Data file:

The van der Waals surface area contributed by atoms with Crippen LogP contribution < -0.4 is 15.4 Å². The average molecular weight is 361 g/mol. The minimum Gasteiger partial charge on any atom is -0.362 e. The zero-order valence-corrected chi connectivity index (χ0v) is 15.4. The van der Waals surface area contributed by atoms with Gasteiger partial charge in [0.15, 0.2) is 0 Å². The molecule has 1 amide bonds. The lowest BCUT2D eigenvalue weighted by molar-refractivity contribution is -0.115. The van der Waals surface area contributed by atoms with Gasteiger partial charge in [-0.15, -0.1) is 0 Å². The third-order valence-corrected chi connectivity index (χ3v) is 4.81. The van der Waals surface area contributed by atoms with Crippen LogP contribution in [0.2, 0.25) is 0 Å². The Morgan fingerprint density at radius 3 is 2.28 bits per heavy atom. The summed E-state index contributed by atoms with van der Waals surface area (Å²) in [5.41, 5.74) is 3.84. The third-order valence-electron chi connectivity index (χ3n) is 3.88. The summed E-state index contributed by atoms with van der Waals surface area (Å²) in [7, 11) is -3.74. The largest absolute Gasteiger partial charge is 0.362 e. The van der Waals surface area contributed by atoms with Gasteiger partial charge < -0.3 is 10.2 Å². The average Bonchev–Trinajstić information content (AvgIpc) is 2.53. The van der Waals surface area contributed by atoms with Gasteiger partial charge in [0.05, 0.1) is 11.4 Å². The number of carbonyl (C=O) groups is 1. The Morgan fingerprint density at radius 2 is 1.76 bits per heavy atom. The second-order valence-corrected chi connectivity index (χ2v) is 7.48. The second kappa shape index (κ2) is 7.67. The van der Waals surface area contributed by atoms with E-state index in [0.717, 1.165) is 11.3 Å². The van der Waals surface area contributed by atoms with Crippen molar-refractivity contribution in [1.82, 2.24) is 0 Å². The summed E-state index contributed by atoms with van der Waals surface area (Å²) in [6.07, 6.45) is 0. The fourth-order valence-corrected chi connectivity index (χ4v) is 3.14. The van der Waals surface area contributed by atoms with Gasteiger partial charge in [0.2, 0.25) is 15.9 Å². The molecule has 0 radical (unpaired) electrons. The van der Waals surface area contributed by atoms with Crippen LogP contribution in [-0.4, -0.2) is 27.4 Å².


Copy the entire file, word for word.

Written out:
The van der Waals surface area contributed by atoms with Crippen LogP contribution < -0.4 is 15.4 Å². The average molecular weight is 361 g/mol. The minimum Gasteiger partial charge on any atom is -0.362 e. The zero-order valence-corrected chi connectivity index (χ0v) is 15.4. The van der Waals surface area contributed by atoms with Gasteiger partial charge in [0.15, 0.2) is 0 Å². The molecule has 1 amide bonds. The lowest BCUT2D eigenvalue weighted by molar-refractivity contribution is -0.115. The van der Waals surface area contributed by atoms with Gasteiger partial charge in [-0.15, -0.1) is 0 Å². The third-order valence-corrected chi connectivity index (χ3v) is 4.81. The van der Waals surface area contributed by atoms with Crippen LogP contribution in [0.2, 0.25) is 0 Å². The Morgan fingerprint density at radius 3 is 2.28 bits per heavy atom. The summed E-state index contributed by atoms with van der Waals surface area (Å²) in [5.41, 5.74) is 3.84. The third-order valence-electron chi connectivity index (χ3n) is 3.88. The summed E-state index contributed by atoms with van der Waals surface area (Å²) in [7, 11) is -3.74. The largest absolute Gasteiger partial charge is 0.362 e. The van der Waals surface area contributed by atoms with Gasteiger partial charge < -0.3 is 10.2 Å². The average Bonchev–Trinajstić information content (AvgIpc) is 2.53. The van der Waals surface area contributed by atoms with Gasteiger partial charge in [0.05, 0.1) is 11.4 Å². The number of carbonyl (C=O) groups is 1. The Morgan fingerprint density at radius 2 is 1.76 bits per heavy atom. The second-order valence-corrected chi connectivity index (χ2v) is 7.48. The second kappa shape index (κ2) is 7.67. The van der Waals surface area contributed by atoms with E-state index in [0.717, 1.165) is 11.3 Å². The van der Waals surface area contributed by atoms with Crippen molar-refractivity contribution in [1.82, 2.24) is 0 Å². The summed E-state index contributed by atoms with van der Waals surface area (Å²) in [6.07, 6.45) is 0. The fourth-order valence-corrected chi connectivity index (χ4v) is 3.14. The van der Waals surface area contributed by atoms with Gasteiger partial charge in [0.2, 0.25) is 15.9 Å². The molecule has 0 radical (unpaired) electrons. The van der Waals surface area contributed by atoms with Crippen LogP contribution in [-0.4, -0.2) is 27.4 Å².